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Pastoral Message Re: Domestic Violence


October is Domestic Violence Awareness Month and this past Saturday, October 7, 2023, Reverend Susan joined the Solicitor General's March Against Domestic Violence. Together with members from the community, Reverend Susan and several members of the church walked together in remembrance of, and in solidarity with, survivors of domestic abuse. After the march was a short candle light program which highlighted those victims in Baldwin County specifically. Below is the prayer Reverend Susan read to begin the program:

Mother God,

You come to us in a broken body.

Men of the church have told us for centuries that our men are the head of us. They’ve told us that it is a man’s right to chastise his woman. They’ve told us that our suffering is holy. We are told to endure our suffering because Jesus endured his. They’ve presented us with false words in a world Jesus came to redeem.

Yet we know in bones that break and skin that bruises and hearts that bleed that before you, no suffering is holy. Even Jesus’ suffering was an unholy thing. But this broken Jesus suffered because we suffer. This broken Jesus suffered because humanity causes suffering.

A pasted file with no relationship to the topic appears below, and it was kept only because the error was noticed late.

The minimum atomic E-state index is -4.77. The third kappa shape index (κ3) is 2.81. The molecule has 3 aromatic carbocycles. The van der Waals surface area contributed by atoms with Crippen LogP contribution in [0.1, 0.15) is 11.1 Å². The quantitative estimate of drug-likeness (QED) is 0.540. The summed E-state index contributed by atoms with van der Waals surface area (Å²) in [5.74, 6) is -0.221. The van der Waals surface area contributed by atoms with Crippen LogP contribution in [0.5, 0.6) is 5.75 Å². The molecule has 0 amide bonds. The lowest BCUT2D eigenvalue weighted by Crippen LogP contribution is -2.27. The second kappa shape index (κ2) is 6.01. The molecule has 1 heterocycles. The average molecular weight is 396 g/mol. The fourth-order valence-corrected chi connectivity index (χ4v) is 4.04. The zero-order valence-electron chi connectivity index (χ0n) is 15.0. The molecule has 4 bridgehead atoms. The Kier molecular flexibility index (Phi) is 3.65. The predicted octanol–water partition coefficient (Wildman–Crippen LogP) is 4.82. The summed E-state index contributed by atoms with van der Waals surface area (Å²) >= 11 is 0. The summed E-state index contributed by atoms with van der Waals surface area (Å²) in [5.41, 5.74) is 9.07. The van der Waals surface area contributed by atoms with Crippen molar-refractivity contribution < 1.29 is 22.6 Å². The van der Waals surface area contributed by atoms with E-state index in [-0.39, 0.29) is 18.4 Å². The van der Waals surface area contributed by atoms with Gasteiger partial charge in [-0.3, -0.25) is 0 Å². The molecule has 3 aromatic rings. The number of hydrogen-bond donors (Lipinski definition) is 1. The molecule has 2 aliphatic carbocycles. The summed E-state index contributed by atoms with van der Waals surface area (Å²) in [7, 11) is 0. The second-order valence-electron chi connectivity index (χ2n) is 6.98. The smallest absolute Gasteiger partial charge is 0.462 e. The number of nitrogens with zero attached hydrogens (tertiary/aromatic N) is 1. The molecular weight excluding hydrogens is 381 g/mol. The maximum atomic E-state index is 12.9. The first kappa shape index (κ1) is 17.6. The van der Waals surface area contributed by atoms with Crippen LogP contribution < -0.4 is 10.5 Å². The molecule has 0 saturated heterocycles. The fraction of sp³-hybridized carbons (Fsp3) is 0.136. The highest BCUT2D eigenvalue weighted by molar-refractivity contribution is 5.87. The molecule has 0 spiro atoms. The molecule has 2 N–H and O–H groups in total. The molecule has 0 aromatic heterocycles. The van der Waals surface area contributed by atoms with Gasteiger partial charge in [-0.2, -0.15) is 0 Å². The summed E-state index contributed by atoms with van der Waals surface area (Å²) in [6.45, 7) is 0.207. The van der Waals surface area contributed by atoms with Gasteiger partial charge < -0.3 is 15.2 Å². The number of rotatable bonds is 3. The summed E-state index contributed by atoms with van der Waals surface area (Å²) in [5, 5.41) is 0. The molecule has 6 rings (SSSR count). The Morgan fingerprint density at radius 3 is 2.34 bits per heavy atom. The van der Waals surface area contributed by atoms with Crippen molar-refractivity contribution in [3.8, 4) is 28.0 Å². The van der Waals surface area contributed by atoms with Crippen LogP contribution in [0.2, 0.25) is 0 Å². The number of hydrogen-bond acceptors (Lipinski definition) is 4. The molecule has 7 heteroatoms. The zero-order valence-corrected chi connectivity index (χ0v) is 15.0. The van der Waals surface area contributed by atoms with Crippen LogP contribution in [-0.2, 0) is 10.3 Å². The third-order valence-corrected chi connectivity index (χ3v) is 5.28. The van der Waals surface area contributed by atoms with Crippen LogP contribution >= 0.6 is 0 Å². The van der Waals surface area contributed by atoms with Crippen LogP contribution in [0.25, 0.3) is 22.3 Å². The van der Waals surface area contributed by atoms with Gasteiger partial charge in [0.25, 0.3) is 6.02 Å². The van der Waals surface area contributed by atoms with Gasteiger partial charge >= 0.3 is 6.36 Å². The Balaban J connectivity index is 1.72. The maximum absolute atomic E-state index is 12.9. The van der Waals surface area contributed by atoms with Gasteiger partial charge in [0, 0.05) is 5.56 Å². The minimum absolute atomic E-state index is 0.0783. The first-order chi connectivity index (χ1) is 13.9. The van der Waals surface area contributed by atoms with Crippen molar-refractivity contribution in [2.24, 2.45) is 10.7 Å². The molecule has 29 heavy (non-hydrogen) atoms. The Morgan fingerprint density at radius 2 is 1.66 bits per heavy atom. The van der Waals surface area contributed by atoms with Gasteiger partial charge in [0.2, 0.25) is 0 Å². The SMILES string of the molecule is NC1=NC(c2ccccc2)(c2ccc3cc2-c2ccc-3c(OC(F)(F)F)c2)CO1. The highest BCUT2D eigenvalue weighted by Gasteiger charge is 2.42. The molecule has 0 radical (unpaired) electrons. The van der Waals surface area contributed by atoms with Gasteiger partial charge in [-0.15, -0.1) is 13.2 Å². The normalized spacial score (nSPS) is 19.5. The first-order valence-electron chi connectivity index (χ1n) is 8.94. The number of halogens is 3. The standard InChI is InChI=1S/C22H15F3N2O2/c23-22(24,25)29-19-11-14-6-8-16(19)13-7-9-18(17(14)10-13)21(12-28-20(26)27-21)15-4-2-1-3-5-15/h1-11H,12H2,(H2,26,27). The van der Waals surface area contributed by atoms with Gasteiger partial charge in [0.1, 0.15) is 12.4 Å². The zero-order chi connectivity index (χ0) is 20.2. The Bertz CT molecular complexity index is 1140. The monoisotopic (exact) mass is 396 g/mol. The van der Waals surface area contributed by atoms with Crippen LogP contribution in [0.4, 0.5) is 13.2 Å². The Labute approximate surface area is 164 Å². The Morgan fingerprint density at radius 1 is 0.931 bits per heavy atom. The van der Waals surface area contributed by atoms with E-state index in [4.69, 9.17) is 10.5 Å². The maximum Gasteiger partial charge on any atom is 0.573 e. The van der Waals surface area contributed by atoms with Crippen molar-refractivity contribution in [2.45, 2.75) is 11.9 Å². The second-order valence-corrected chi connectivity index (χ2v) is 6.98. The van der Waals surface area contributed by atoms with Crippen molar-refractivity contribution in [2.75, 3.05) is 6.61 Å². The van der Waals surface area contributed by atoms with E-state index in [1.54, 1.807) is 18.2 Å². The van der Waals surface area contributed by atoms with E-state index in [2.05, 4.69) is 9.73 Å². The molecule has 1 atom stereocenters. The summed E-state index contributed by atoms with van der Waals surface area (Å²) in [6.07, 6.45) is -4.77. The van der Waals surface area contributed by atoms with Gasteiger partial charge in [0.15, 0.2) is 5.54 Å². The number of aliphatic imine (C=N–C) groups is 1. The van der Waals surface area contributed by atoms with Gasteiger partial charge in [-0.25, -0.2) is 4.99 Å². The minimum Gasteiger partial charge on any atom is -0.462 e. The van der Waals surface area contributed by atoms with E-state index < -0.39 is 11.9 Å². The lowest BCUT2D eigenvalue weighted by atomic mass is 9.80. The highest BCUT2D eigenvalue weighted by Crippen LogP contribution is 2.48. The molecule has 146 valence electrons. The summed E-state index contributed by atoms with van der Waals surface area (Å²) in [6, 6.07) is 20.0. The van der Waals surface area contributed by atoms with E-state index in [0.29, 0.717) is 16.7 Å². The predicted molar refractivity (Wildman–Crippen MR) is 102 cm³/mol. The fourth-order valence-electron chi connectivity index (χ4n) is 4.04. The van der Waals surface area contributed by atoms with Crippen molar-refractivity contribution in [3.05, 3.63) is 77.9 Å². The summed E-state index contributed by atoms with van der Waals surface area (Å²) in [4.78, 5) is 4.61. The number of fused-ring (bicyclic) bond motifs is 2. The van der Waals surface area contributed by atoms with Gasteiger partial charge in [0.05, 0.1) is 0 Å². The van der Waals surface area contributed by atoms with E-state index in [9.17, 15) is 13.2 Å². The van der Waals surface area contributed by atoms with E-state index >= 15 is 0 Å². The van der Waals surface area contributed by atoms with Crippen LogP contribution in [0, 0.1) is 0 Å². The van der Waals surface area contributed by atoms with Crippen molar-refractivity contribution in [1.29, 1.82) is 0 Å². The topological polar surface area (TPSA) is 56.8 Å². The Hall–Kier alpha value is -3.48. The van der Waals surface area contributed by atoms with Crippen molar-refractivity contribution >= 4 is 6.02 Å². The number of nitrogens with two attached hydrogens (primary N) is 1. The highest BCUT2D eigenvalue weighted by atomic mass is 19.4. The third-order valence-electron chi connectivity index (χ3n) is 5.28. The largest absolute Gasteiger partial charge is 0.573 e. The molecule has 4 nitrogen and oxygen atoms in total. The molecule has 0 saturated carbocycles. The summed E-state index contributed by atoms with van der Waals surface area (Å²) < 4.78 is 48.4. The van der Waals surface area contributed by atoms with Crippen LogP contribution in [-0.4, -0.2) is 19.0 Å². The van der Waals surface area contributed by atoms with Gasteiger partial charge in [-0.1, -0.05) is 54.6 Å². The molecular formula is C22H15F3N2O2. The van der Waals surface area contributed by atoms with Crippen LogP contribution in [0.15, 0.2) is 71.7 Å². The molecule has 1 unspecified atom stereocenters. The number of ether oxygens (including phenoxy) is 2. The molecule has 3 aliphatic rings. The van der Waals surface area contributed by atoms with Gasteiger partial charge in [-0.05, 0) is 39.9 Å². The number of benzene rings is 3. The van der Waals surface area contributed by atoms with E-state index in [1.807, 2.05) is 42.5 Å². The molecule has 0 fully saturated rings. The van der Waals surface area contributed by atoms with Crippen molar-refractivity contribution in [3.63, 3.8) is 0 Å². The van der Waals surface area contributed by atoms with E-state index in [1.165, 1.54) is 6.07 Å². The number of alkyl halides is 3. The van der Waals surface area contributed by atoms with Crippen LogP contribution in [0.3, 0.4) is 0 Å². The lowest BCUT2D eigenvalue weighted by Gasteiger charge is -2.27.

We pray and long and work for a day when no one sees redemption in suffering. When we embrace redemption in the life that overpowers death. When we turn from the ways of anger and violence. When we finally understand that the prerogative of life and death belongs not to abusers, but only to you.

We pray for our sisters—cis and trans. We pray for the broken bodies lying on bathroom floors, in hospital beds, in morgues, in graves. We pray also for our brothers—cis and trans—who have suffered domestic violence at the hands of those who profess their love. We pray for the abusers: those who have left their partners and spouses living a terrorized life. We pray for their enlightenment and reform.

We pray, too, for those who tend to those broken bodies. The families who rally around them; the medical professionals who attend their wounds; the social workers and police officers who see the horror of the damage inflicted up close.

And we pray for the children who have witnessed their parents and grandparents and aunties and uncles and siblings either endure or die. We pray that they may grow up knowing this is not how it is meant to be. We pray that they are able to break the cycle in their own lives. We pray that they will become people who protect and preserve life. We pray that they will know that suffering is unholy and nonredemptive, and that they will insist that violence will have no place in their lives. We pray that they will understand that a loving partnership is one of mutual respect. That God gives us the joy of partnership so that we never fight battles alone. That we are meant to fight alongside each other. We pray that these children will show us the power of life over death. We pray that they will redeem us.

Bless us and be with us as we remember, grieve, and vow to do better.

Ashe. May it be so. Amen.

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